Posted: Jun 05, 2010 10:55 pm
by campermon
Condender's #3 post: 2969 words. -LIFE

Many thanks for your last post Jerome. It has challenged me once again to research into topics which I would not normally delve into! Although I will complain that you’re not giving me anything on the scientific evidence front to really get my teeth into! ;)

For the first part of this post I will join you in assuming “for a moment a universe where "ghosts" are hallucinatory experiences, generated entirely within the brain.” and add some commentary in support of my stance. For the second part I will be more ‘holistic’ (once again), a smorgasborg,if you will, of the general themes at debate here. But I will also challenge you on some specifics and also highlight a case where a paranormal investigator has possibly ‘snatched defeat from the jaws of victory’! ;)

“Let’s assume for a moment a universe where……”

“The theoretical properties of these hallucinations are --

i) They will only appear to one witness at a time – though a misperception (where there is something there, it just fools the senses, as in an optical illusion – misperceptions are not hallucination technically) could theoretically be shared by many. If a stick in the water looks like Nessie, it is possible that hundreds of observers could simultaneously see it and reach the erroneous conclusion it is a lake monster. ( I don't think Campermon has invoked misperceptions yet, but it seems a fair extension of his position, and a sensible one, to allow for it?)”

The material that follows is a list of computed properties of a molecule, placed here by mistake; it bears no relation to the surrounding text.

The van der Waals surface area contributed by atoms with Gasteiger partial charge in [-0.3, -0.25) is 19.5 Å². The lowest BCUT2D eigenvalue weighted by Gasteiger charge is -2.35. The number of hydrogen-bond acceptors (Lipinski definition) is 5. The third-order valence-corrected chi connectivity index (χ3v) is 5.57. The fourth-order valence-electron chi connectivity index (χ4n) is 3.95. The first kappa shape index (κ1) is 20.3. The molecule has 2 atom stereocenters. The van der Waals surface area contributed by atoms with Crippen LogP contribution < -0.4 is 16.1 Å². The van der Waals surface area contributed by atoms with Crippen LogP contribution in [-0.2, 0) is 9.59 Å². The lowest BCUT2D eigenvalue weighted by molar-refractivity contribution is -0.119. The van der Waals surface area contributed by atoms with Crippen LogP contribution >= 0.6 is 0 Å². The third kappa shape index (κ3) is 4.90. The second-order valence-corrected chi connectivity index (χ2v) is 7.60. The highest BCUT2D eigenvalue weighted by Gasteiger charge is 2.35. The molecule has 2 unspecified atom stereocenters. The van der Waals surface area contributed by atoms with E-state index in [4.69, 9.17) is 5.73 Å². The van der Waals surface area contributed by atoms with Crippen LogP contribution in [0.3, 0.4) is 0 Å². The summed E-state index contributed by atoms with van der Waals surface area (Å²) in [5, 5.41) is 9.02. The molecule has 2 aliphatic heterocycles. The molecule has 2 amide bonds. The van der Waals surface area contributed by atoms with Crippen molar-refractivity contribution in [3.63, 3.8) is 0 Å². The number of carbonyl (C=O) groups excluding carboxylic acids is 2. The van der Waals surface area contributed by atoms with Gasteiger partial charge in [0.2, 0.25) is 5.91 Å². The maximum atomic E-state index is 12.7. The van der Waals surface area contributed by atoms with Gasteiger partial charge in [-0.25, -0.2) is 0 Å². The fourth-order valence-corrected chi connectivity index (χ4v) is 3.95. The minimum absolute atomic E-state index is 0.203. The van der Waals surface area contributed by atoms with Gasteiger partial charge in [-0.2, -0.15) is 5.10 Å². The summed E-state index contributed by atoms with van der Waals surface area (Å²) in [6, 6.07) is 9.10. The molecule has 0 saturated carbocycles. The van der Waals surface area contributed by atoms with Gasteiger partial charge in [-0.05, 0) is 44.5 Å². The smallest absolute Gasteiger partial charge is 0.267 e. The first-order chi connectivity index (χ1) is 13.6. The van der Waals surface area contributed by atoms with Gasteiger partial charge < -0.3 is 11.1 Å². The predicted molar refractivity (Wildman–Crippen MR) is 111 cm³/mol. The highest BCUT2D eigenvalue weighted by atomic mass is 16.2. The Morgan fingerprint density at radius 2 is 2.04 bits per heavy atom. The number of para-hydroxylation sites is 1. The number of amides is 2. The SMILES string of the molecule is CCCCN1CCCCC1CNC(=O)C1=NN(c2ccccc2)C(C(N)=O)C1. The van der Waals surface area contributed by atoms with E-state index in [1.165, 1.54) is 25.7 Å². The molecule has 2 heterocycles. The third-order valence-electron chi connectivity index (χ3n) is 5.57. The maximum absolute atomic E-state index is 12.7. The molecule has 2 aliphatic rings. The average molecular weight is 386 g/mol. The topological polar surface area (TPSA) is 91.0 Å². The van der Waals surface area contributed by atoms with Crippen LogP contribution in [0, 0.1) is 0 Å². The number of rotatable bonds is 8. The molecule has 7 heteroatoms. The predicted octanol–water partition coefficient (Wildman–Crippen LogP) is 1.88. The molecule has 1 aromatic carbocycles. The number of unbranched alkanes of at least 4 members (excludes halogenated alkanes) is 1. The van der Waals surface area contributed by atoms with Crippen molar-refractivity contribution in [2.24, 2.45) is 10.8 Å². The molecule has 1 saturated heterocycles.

First of all I must apologize for my ambiguous use of the word ‘hallucination’. As Jerome has correctly inferred, hallucination occurs without the action of any external stimulus whereas I have used the term rather loosely to mean ‘seeing stuff that ain’t real’! So, quite rightly, if ghosts were strictly down to hallucination we would only have cases of individual sightings and we know that this is not so.. However, Jerome throws a lifeline to the rationalist ( ;) ), by referring us to the phenomena of ‘misperceptions’. In my previous post I did briefly hint at the ‘input greediness’ of the brain and its habit of filling in the gaps, . What the science of ‘misperception’ shows us is that our brains share many commonalities in how they misperceive certain stimuli. I will urge the reader to peruse this article; ‘Nonveridical Perception’ ( ... _2009b.pdf ) from which we learn that;

“Sensory misperceptions are phenomena in which the subjective perception of a stimulus does not match the physical reality.”

So we have here a mechanism which could allow multiple witnesses to subjectively experience the same ghostly sighting. To quote myself ( ;) ), such ghosts would be “purely manifestations of the brain that do not represent objects in objective reality.”

I will leave the reader with a nice example of misperception. I will ask you to post in the peanut gallery (paranormal/peanut-gallery-existence-of-ghosts-apparitions-t6933.html ) what it is that you see in this picture;